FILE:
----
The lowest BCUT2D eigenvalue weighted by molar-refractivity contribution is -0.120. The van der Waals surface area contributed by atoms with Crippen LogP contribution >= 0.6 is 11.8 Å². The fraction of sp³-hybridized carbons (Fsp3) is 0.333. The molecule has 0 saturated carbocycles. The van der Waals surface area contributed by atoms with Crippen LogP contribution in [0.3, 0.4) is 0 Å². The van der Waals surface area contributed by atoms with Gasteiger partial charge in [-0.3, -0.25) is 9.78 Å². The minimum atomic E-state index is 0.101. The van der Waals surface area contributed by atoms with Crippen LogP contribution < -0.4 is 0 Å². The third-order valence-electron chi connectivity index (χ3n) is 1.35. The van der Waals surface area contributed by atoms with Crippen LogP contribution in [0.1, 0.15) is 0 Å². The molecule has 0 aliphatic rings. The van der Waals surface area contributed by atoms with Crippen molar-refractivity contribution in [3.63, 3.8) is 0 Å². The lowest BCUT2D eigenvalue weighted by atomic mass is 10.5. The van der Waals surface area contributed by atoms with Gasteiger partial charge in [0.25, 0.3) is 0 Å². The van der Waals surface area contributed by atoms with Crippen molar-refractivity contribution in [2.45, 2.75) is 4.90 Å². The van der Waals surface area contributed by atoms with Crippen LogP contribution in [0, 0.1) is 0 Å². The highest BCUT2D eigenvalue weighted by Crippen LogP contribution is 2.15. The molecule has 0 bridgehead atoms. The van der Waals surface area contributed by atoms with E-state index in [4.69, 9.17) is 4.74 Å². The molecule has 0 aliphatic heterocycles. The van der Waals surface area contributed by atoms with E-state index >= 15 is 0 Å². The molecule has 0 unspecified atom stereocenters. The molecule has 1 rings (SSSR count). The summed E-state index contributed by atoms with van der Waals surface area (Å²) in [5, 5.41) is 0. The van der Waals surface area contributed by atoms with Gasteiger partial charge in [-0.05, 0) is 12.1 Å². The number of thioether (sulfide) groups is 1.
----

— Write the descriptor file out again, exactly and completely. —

The lowest BCUT2D eigenvalue weighted by molar-refractivity contribution is -0.120. The van der Waals surface area contributed by atoms with Crippen LogP contribution >= 0.6 is 11.8 Å². The fraction of sp³-hybridized carbons (Fsp3) is 0.333. The molecule has 0 saturated carbocycles. The van der Waals surface area contributed by atoms with Crippen LogP contribution in [0.3, 0.4) is 0 Å². The van der Waals surface area contributed by atoms with Gasteiger partial charge in [-0.3, -0.25) is 9.78 Å². The minimum atomic E-state index is 0.101. The van der Waals surface area contributed by atoms with Crippen LogP contribution < -0.4 is 0 Å². The third-order valence-electron chi connectivity index (χ3n) is 1.35. The van der Waals surface area contributed by atoms with Crippen LogP contribution in [0.1, 0.15) is 0 Å². The molecule has 0 aliphatic rings. The van der Waals surface area contributed by atoms with Crippen molar-refractivity contribution in [3.63, 3.8) is 0 Å². The lowest BCUT2D eigenvalue weighted by atomic mass is 10.5. The van der Waals surface area contributed by atoms with Gasteiger partial charge in [0.25, 0.3) is 0 Å². The van der Waals surface area contributed by atoms with Crippen molar-refractivity contribution in [2.45, 2.75) is 4.90 Å². The van der Waals surface area contributed by atoms with Crippen LogP contribution in [0, 0.1) is 0 Å². The highest BCUT2D eigenvalue weighted by Crippen LogP contribution is 2.15. The molecule has 0 bridgehead atoms. The van der Waals surface area contributed by atoms with E-state index in [4.69, 9.17) is 4.74 Å². The molecule has 0 aliphatic heterocycles. The van der Waals surface area contributed by atoms with E-state index >= 15 is 0 Å². The molecule has 0 unspecified atom stereocenters. The molecule has 1 rings (SSSR count). The summed E-state index contributed by atoms with van der Waals surface area (Å²) in [5, 5.41) is 0. The van der Waals surface area contributed by atoms with Gasteiger partial charge in [-0.05, 0) is 12.1 Å². The number of thioether (sulfide) groups is 1.